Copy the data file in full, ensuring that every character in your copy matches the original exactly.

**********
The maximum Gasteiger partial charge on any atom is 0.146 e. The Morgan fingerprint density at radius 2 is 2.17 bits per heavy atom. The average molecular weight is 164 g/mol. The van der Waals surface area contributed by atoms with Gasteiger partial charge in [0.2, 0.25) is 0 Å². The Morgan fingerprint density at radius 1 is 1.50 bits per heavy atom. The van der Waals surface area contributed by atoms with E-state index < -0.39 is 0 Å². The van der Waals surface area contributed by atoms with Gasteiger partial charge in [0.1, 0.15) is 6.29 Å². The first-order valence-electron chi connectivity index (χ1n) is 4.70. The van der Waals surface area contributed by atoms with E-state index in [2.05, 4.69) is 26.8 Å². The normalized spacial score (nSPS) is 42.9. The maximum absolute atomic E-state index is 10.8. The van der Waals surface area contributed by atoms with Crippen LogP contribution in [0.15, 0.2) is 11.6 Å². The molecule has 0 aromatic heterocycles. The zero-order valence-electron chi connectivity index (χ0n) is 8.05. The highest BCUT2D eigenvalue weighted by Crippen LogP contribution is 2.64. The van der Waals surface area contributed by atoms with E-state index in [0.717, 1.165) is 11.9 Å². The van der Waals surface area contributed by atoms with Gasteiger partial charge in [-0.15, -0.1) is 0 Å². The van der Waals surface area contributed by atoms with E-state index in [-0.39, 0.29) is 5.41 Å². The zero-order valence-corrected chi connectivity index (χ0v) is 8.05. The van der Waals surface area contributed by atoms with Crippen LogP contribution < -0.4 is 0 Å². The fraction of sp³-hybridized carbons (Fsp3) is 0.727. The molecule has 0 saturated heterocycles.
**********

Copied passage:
The maximum Gasteiger partial charge on any atom is 0.146 e. The Morgan fingerprint density at radius 2 is 2.17 bits per heavy atom. The average molecular weight is 164 g/mol. The van der Waals surface area contributed by atoms with Gasteiger partial charge in [0.2, 0.25) is 0 Å². The Morgan fingerprint density at radius 1 is 1.50 bits per heavy atom. The van der Waals surface area contributed by atoms with E-state index < -0.39 is 0 Å². The van der Waals surface area contributed by atoms with Gasteiger partial charge in [0.1, 0.15) is 6.29 Å². The first-order valence-electron chi connectivity index (χ1n) is 4.70. The van der Waals surface area contributed by atoms with E-state index in [2.05, 4.69) is 26.8 Å². The normalized spacial score (nSPS) is 42.9. The maximum absolute atomic E-state index is 10.8. The van der Waals surface area contributed by atoms with Crippen LogP contribution in [0.15, 0.2) is 11.6 Å². The molecule has 0 aromatic heterocycles. The zero-order valence-electron chi connectivity index (χ0n) is 8.05. The highest BCUT2D eigenvalue weighted by Crippen LogP contribution is 2.64. The van der Waals surface area contributed by atoms with E-state index in [0.717, 1.165) is 11.9 Å². The van der Waals surface area contributed by atoms with Gasteiger partial charge in [-0.15, -0.1) is 0 Å². The van der Waals surface area contributed by atoms with E-state index in [-0.39, 0.29) is 5.41 Å². The zero-order valence-corrected chi connectivity index (χ0v) is 8.05. The van der Waals surface area contributed by atoms with Crippen LogP contribution < -0.4 is 0 Å². The fraction of sp³-hybridized carbons (Fsp3) is 0.727. The molecule has 0 saturated heterocycles.